Ottawa, Canada | International Conference on Effective Nuclear Regulatory Systems
Good afternoon, Ladies and Gentlemen,
I would like to begin by thanking the Government of Canada and the Canadian Nuclear Safety Commission for hosting this important Conference.
Last month, we marked the second anniversary of the Fukushima Daiichi accident.
In the two years since the accident, we have learned many useful lessons. Important steps have been taken to make nuclear power plants safer everywhere. There has been much sharing of information and experience.
I have seen some of the practical work being done at nuclear power plants in India and South Africa in recent months - for example, the installation of backup power systems and emergency water supplies. I know that these efforts are being replicated all over the world.
This Conference addresses an equally important issue for maintaining a high level of nuclear safety: effective regulatory systems. It is the first conference devoted specifically to nuclear regulatory systems since the Fukushima Daiichi accident.
As you know, the IAEA Action Plan on Nuclear Safety, which our Member States approved in September 2011, calls on countries to conduct regular reviews of their regulatory bodies.
The Action Plan stresses the need for regulatory bodies to be independent, to have adequate human and financial resources, and to have appropriate technical and scientific support.
The IAEA, for its part, was urged to enhance the programme of peer reviews of regulatory effectiveness - known as Integrated Regulatory Review Service (IRRS) missions.
And we have been doing so. I encourage all countries with nuclear power plants to voluntarily host IRRS missions on a regular basis, as stipulated by the Action Plan.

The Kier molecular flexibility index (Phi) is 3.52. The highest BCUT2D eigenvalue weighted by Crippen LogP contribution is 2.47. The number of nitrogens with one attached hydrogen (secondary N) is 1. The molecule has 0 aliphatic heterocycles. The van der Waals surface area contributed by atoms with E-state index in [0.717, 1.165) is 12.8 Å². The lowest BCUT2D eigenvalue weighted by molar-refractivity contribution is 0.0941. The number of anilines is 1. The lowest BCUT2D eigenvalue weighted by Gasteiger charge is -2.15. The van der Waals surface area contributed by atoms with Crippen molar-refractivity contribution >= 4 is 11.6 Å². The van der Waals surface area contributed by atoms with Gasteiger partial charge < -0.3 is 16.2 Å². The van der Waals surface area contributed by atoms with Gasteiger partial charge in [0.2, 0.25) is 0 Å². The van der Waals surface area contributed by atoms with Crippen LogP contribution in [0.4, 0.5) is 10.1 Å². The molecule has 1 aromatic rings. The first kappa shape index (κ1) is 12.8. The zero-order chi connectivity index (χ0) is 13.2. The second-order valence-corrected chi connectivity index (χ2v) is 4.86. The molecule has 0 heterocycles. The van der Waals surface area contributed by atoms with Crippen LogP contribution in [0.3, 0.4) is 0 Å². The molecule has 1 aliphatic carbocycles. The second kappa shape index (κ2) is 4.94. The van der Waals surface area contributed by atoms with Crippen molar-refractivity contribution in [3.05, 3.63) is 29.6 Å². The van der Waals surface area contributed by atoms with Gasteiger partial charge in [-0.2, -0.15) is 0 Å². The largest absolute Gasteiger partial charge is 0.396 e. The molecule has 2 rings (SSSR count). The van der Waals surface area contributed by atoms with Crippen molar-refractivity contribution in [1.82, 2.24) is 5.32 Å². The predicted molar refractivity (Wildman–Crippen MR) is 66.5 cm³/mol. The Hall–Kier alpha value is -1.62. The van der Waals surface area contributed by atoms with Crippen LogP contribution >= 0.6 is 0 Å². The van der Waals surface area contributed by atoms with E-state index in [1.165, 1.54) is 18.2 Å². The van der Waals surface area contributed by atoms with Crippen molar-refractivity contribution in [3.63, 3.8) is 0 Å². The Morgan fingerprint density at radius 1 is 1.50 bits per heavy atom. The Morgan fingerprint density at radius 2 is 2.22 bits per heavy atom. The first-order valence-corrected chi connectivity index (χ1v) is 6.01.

Ladies and Gentlemen,
The Fukushima Ministerial Conference on Nuclear Safety took place in December 2012 in Fukushima Prefecture.
In their concluding statement, the Co-Presidents stressed that strengthening nuclear safety is a continuous process and that there should be no complacency in safety matters.
Their call to avoid complacency should be heeded by everyone involved in nuclear power - operators, governments and regulators.
Your Conference in Ottawa is one of a number of important events taking place this year.
In June, the IAEA will hold an International Ministerial Conference on Nuclear Power in the 21st Century in St Petersburg, Russia. It will provide a valuable opportunity to consider nuclear power's long-term contribution to sustainable development.
In July, we will host the International Conference on Nuclear Security: Enhancing Global Efforts in Vienna. It will review the international community's experience and achievements to date in strengthening nuclear security.
Ladies and Gentlemen,
Nuclear regulators have a vital role to play, not just in ensuring the highest safety standards, but also in providing assurance to the public.
Public confidence in nuclear power was greatly shaken by the Fukushima Daiichi accident. It will take time to rebuild that confidence. This will only be possible if everyone involved in nuclear power has a total commitment to safety and if the sector is open and transparent.
The goal of your Conference this week is to propose specific actions in a number of key areas.
I am confident that your work in the next few days will make a very important contribution to ensuring that the necessary lessons from the Fukushima Daiichi accident are learned.
In doing so, you will help to make nuclear power safer everywhere.
I wish you every success with your meeting.